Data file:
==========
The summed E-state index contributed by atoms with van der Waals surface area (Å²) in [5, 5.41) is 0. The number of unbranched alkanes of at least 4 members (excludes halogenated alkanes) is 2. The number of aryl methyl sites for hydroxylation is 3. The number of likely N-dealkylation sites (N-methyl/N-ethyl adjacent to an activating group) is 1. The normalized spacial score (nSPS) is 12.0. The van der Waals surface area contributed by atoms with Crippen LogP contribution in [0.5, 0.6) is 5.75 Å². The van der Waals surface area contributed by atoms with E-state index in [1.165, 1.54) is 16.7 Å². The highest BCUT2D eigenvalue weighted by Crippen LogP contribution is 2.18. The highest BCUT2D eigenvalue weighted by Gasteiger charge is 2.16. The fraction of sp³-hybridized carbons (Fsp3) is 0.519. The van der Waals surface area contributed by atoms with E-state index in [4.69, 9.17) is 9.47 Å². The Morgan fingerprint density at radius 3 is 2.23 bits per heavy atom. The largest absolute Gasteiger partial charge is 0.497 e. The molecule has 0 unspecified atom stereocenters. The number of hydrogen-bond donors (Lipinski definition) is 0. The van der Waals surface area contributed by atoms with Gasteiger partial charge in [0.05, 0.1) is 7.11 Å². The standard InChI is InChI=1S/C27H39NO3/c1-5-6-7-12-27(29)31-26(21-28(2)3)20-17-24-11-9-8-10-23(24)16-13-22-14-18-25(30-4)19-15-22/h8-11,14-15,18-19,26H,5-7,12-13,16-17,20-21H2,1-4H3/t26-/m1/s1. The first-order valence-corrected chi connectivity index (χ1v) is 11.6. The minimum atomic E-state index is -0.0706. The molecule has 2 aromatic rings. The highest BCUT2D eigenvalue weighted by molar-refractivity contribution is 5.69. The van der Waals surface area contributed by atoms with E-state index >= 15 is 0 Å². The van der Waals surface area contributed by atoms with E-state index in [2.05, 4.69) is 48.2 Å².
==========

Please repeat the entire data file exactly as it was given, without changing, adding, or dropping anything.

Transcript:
The summed E-state index contributed by atoms with van der Waals surface area (Å²) in [5, 5.41) is 0. The number of unbranched alkanes of at least 4 members (excludes halogenated alkanes) is 2. The number of aryl methyl sites for hydroxylation is 3. The number of likely N-dealkylation sites (N-methyl/N-ethyl adjacent to an activating group) is 1. The normalized spacial score (nSPS) is 12.0. The van der Waals surface area contributed by atoms with Crippen LogP contribution in [0.5, 0.6) is 5.75 Å². The van der Waals surface area contributed by atoms with E-state index in [1.165, 1.54) is 16.7 Å². The highest BCUT2D eigenvalue weighted by Crippen LogP contribution is 2.18. The highest BCUT2D eigenvalue weighted by Gasteiger charge is 2.16. The fraction of sp³-hybridized carbons (Fsp3) is 0.519. The van der Waals surface area contributed by atoms with E-state index in [4.69, 9.17) is 9.47 Å². The Morgan fingerprint density at radius 3 is 2.23 bits per heavy atom. The largest absolute Gasteiger partial charge is 0.497 e. The molecule has 0 unspecified atom stereocenters. The number of hydrogen-bond donors (Lipinski definition) is 0. The van der Waals surface area contributed by atoms with Gasteiger partial charge in [0.05, 0.1) is 7.11 Å². The standard InChI is InChI=1S/C27H39NO3/c1-5-6-7-12-27(29)31-26(21-28(2)3)20-17-24-11-9-8-10-23(24)16-13-22-14-18-25(30-4)19-15-22/h8-11,14-15,18-19,26H,5-7,12-13,16-17,20-21H2,1-4H3/t26-/m1/s1. The first-order valence-corrected chi connectivity index (χ1v) is 11.6. The minimum atomic E-state index is -0.0706. The molecule has 2 aromatic rings. The highest BCUT2D eigenvalue weighted by molar-refractivity contribution is 5.69. The van der Waals surface area contributed by atoms with E-state index >= 15 is 0 Å². The van der Waals surface area contributed by atoms with E-state index in [2.05, 4.69) is 48.2 Å².